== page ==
Some memories are like the rubble in a city strafed and scarred by war. Reconnoitering into the past, we pick through the debris, eager to know old truths but fearful of what we may find. Some people choose psychoanalysis to make this treacherous journey. The documentary director Ari Folman did it with Waltz with Bashir, a film he hoped would locate and purge the demons of his Israeli Army service in Lebanon in 1982.
The film is fascinating in many ways as a research project, a detective thriller, an explosive action adventure, but most notably as an animated feature. Bashir goes against the dominant grain of Disney, with talking animals and adorable optimism, and is distinct even from last year's Iranian memoir Persepolis, which found saving humor in a girl-coming-of-age story. In Folman's film the only animals are wild dogs and slaughtered horses; the only children are victims of war or underage warriors themselves. A dead serious film occasionally leavened with gallows humor, Bashir probes the lingering, subterranean effects of war on the director and some old friends.
A quarter-century after the fact, these former soldiers are still disturbed by the massacre of Palestinians in the Sabra and Shatila refugee camps, at the hands of Christian Phalangists furious that their leader, Bashir Gemayel, has been killed. One friend tells Folman of a recurring nightmare: 26 wild hounds gallop through a town and stop to howl menacingly at the man's window. He explains that when Israeli soldiers neared a Lebanese town, dogs would bark at them alerting the locals to invaders, so his job was to shoot the dogs. They have returned from the dead to yelp in his sleep. The story spurs Folman, who has no conscious memory of his Lebanon tour, to wonder what war experiences he may have repressed. This leads him to interview other veterans of his brigade.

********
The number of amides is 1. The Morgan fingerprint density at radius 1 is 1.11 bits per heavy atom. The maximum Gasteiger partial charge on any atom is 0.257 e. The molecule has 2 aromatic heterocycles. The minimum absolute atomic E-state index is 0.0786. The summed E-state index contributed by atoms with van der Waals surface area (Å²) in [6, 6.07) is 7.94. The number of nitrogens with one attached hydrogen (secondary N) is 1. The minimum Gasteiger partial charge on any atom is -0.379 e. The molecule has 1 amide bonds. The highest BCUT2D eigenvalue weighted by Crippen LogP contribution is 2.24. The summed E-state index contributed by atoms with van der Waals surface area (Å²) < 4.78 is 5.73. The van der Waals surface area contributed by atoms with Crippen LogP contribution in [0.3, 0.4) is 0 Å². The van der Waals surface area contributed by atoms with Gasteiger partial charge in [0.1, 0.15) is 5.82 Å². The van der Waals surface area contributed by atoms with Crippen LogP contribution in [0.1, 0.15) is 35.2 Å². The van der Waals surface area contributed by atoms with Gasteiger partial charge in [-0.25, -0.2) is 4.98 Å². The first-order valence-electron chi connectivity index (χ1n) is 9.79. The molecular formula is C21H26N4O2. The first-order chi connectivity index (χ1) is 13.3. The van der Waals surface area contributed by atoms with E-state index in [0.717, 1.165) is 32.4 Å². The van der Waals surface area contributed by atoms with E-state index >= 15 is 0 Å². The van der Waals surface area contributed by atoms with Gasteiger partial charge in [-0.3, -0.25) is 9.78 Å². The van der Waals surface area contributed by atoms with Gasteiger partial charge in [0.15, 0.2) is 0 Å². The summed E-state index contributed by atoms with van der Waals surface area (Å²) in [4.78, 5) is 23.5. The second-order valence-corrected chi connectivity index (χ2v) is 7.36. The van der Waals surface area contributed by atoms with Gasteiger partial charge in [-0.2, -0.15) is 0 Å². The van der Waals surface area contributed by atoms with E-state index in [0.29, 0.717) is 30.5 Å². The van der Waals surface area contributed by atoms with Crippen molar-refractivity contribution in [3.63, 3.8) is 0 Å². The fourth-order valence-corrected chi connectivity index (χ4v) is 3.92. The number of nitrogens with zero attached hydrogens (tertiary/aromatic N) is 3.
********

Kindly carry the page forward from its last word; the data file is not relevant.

The movie was first shot as a regular video, then stylized (by Yoni Goodman) into its current form, using three forms of animation: Flash, old-fashioned cel and state-of-the-art CGI. The look is spare and evocative, with simple renderings of the conversations that splash into hallucinatory images of the soldiers emerging naked from the sea, a man finding refuge on that sea in the raftlike body of a huge, beautiful woman. The actual memories are searing enough for some ex-soldiers: being trapped in a tank under enemy fire, or hiding behind a rock when all his comrades have been killed, or watching a family pinned against a wall and gunned down.
Folman's background is in documentary films, plus a stint writing for the 2005 Israeli miniseries that was adapted for HBO this year as In Treatment. (He wrote three episodes for the series' haunted soldier, who was played by Assi Dayan, the son of Defense Minister and war hero Moshe Dayan.) Like generations of Israelis, Folman grew up in a country that is besieged by hostile neighbors even as it occupies land the Palestinians consider their own. That twin feeling, of being both prisoners and police, might give anyone restless dreams. Further, Folman's parents' history as Auschwitz survivors gives him a kinship to the detainees in the Lebanon camps. So the soldiers whose commanders did nothing to stop the 1982 massacre while women, children and the elderly were led out of the camps begging for help are especially susceptible to long-term remorse.
Though the war was decades ago, and the combatants middle-Eastern, the issues the film raises are in no way provincial. Waltz with Bashir should touch all those who see it both the vast majority who have been raised on gung-ho war movies and the small minority who find that the truth is the opposite of the fiction. "It's like nothing you've seen in American movies," Folman has said. "No glam, no glory. Just very young men going nowhere, shooting at no one they know, getting shot by no one they know, then going home and trying to forget. Sometimes they can. Most of the time they cannot."
In this sense, the movie might have been made about Americans today. We can debate the toxic consequences of the U.S. occupation of Iraq, but an equally troubling question is the effect of the Iraq occupation on U.S. soldiers. The dreadful nature of that conflict hasn't touched most Americans. Its troops alone bear the scar of war; they carry it home with them if they come home and those nightmares may never end. Waltz with Bashir is about the cold fingers of memory that clutch the heart. Folman's exemplary film says that only by exposing the wounds can they begin to heal. The message of the futility of war has rarely been painted with such bold strokes.
At the end, underlining the corrosive realism of these nightmares, the film drops its veneer of animation and switches to newsreel footage of the massacre's victims their bodies dumped like refuse on the streets, the head of one child sticking out of the devastation like a discarded life-size doll. That child had no more nightmares to trouble her. But for viewers, no less than for Folman, Waltz with Bashir is a haunting, cleansing experience.